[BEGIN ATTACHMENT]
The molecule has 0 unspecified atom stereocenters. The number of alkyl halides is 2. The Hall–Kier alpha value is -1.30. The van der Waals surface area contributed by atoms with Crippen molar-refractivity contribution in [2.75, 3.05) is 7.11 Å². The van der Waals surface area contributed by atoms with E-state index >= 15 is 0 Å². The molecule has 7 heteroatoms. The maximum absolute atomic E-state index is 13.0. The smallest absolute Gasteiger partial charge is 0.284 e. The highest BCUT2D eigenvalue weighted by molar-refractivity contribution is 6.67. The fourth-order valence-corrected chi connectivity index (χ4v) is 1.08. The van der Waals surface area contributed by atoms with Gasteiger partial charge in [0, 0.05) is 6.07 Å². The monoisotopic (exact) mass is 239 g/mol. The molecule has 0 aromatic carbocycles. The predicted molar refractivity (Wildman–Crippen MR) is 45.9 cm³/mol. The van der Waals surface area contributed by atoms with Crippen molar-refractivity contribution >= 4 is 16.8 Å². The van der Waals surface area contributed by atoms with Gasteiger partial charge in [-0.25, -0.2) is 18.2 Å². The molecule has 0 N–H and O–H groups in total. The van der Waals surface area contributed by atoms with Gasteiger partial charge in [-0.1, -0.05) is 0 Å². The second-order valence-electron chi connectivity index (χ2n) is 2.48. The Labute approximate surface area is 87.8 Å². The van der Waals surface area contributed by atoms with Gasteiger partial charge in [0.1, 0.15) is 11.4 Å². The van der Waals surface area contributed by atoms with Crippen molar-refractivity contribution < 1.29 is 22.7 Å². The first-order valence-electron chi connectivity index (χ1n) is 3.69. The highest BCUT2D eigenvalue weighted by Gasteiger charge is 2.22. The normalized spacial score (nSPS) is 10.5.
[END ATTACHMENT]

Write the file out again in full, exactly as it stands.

The molecule has 0 unspecified atom stereocenters. The number of alkyl halides is 2. The Hall–Kier alpha value is -1.30. The van der Waals surface area contributed by atoms with Crippen molar-refractivity contribution in [2.75, 3.05) is 7.11 Å². The van der Waals surface area contributed by atoms with E-state index >= 15 is 0 Å². The molecule has 7 heteroatoms. The maximum absolute atomic E-state index is 13.0. The smallest absolute Gasteiger partial charge is 0.284 e. The highest BCUT2D eigenvalue weighted by molar-refractivity contribution is 6.67. The fourth-order valence-corrected chi connectivity index (χ4v) is 1.08. The van der Waals surface area contributed by atoms with Gasteiger partial charge in [0, 0.05) is 6.07 Å². The monoisotopic (exact) mass is 239 g/mol. The molecule has 0 aromatic carbocycles. The predicted molar refractivity (Wildman–Crippen MR) is 45.9 cm³/mol. The van der Waals surface area contributed by atoms with Crippen molar-refractivity contribution >= 4 is 16.8 Å². The van der Waals surface area contributed by atoms with Gasteiger partial charge in [-0.25, -0.2) is 18.2 Å². The molecule has 0 N–H and O–H groups in total. The van der Waals surface area contributed by atoms with Gasteiger partial charge in [-0.1, -0.05) is 0 Å². The second-order valence-electron chi connectivity index (χ2n) is 2.48. The Labute approximate surface area is 87.8 Å². The van der Waals surface area contributed by atoms with Gasteiger partial charge in [0.1, 0.15) is 11.4 Å². The van der Waals surface area contributed by atoms with Crippen molar-refractivity contribution < 1.29 is 22.7 Å². The first-order valence-electron chi connectivity index (χ1n) is 3.69. The highest BCUT2D eigenvalue weighted by Gasteiger charge is 2.22. The normalized spacial score (nSPS) is 10.5.